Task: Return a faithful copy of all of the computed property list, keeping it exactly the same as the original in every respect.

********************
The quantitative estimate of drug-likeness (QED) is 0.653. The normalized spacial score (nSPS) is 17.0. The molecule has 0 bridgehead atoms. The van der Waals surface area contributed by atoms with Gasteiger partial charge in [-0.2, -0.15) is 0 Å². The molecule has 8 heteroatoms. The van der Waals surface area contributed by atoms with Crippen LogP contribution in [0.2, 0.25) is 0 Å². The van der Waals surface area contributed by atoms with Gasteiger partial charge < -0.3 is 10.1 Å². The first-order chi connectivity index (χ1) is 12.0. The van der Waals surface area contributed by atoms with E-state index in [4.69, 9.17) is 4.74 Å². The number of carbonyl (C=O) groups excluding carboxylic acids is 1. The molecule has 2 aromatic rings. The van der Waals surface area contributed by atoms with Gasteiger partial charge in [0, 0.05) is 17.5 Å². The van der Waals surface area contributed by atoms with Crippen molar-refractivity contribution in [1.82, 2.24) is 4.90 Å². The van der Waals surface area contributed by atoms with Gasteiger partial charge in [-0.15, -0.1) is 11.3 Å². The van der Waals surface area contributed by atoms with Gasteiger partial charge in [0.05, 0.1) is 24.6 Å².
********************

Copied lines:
The quantitative estimate of drug-likeness (QED) is 0.653. The normalized spacial score (nSPS) is 17.0. The molecule has 0 bridgehead atoms. The van der Waals surface area contributed by atoms with Gasteiger partial charge in [-0.2, -0.15) is 0 Å². The molecule has 8 heteroatoms. The van der Waals surface area contributed by atoms with Crippen LogP contribution in [0.2, 0.25) is 0 Å². The van der Waals surface area contributed by atoms with Gasteiger partial charge < -0.3 is 10.1 Å². The first-order chi connectivity index (χ1) is 12.0. The van der Waals surface area contributed by atoms with E-state index in [4.69, 9.17) is 4.74 Å². The number of carbonyl (C=O) groups excluding carboxylic acids is 1. The molecule has 2 aromatic rings. The van der Waals surface area contributed by atoms with Gasteiger partial charge in [0, 0.05) is 17.5 Å². The van der Waals surface area contributed by atoms with Crippen molar-refractivity contribution in [1.82, 2.24) is 4.90 Å². The van der Waals surface area contributed by atoms with Gasteiger partial charge in [-0.15, -0.1) is 11.3 Å². The van der Waals surface area contributed by atoms with Gasteiger partial charge in [0.05, 0.1) is 24.6 Å².